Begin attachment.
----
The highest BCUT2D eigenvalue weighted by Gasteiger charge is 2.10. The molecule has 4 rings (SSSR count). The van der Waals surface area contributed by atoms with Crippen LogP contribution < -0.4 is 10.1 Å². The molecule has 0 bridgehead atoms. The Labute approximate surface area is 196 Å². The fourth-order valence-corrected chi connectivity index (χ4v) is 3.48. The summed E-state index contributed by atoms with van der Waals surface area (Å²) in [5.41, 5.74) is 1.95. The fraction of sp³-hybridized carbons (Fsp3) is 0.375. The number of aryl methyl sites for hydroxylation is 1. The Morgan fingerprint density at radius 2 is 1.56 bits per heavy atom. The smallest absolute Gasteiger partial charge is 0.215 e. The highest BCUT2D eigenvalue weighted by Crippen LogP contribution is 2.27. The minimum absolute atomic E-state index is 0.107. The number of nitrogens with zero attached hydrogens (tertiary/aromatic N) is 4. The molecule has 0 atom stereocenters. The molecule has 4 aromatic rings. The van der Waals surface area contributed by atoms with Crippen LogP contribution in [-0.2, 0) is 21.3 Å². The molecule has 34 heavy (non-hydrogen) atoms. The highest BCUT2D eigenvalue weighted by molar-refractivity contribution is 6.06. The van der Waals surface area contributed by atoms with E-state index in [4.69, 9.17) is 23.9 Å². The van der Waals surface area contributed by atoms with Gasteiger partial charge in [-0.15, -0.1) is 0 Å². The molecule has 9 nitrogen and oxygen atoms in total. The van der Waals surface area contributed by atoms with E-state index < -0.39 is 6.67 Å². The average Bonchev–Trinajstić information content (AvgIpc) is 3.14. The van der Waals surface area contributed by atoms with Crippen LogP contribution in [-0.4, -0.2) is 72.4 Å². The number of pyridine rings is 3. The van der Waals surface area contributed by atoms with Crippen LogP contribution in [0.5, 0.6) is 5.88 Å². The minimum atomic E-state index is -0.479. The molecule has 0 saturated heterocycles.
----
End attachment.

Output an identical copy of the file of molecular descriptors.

The highest BCUT2D eigenvalue weighted by Gasteiger charge is 2.10. The molecule has 4 rings (SSSR count). The van der Waals surface area contributed by atoms with Crippen LogP contribution < -0.4 is 10.1 Å². The molecule has 0 bridgehead atoms. The Labute approximate surface area is 196 Å². The fourth-order valence-corrected chi connectivity index (χ4v) is 3.48. The summed E-state index contributed by atoms with van der Waals surface area (Å²) in [5.41, 5.74) is 1.95. The fraction of sp³-hybridized carbons (Fsp3) is 0.375. The number of aryl methyl sites for hydroxylation is 1. The Morgan fingerprint density at radius 2 is 1.56 bits per heavy atom. The smallest absolute Gasteiger partial charge is 0.215 e. The highest BCUT2D eigenvalue weighted by Crippen LogP contribution is 2.27. The minimum absolute atomic E-state index is 0.107. The number of nitrogens with zero attached hydrogens (tertiary/aromatic N) is 4. The molecule has 0 atom stereocenters. The molecule has 4 aromatic rings. The van der Waals surface area contributed by atoms with Crippen LogP contribution in [-0.2, 0) is 21.3 Å². The molecule has 34 heavy (non-hydrogen) atoms. The highest BCUT2D eigenvalue weighted by molar-refractivity contribution is 6.06. The van der Waals surface area contributed by atoms with E-state index in [4.69, 9.17) is 23.9 Å². The van der Waals surface area contributed by atoms with Gasteiger partial charge in [-0.15, -0.1) is 0 Å². The molecule has 9 nitrogen and oxygen atoms in total. The van der Waals surface area contributed by atoms with E-state index < -0.39 is 6.67 Å². The average Bonchev–Trinajstić information content (AvgIpc) is 3.14. The van der Waals surface area contributed by atoms with Crippen LogP contribution in [-0.4, -0.2) is 72.4 Å². The number of pyridine rings is 3. The van der Waals surface area contributed by atoms with Crippen LogP contribution in [0.5, 0.6) is 5.88 Å². The minimum atomic E-state index is -0.479. The molecule has 0 saturated heterocycles.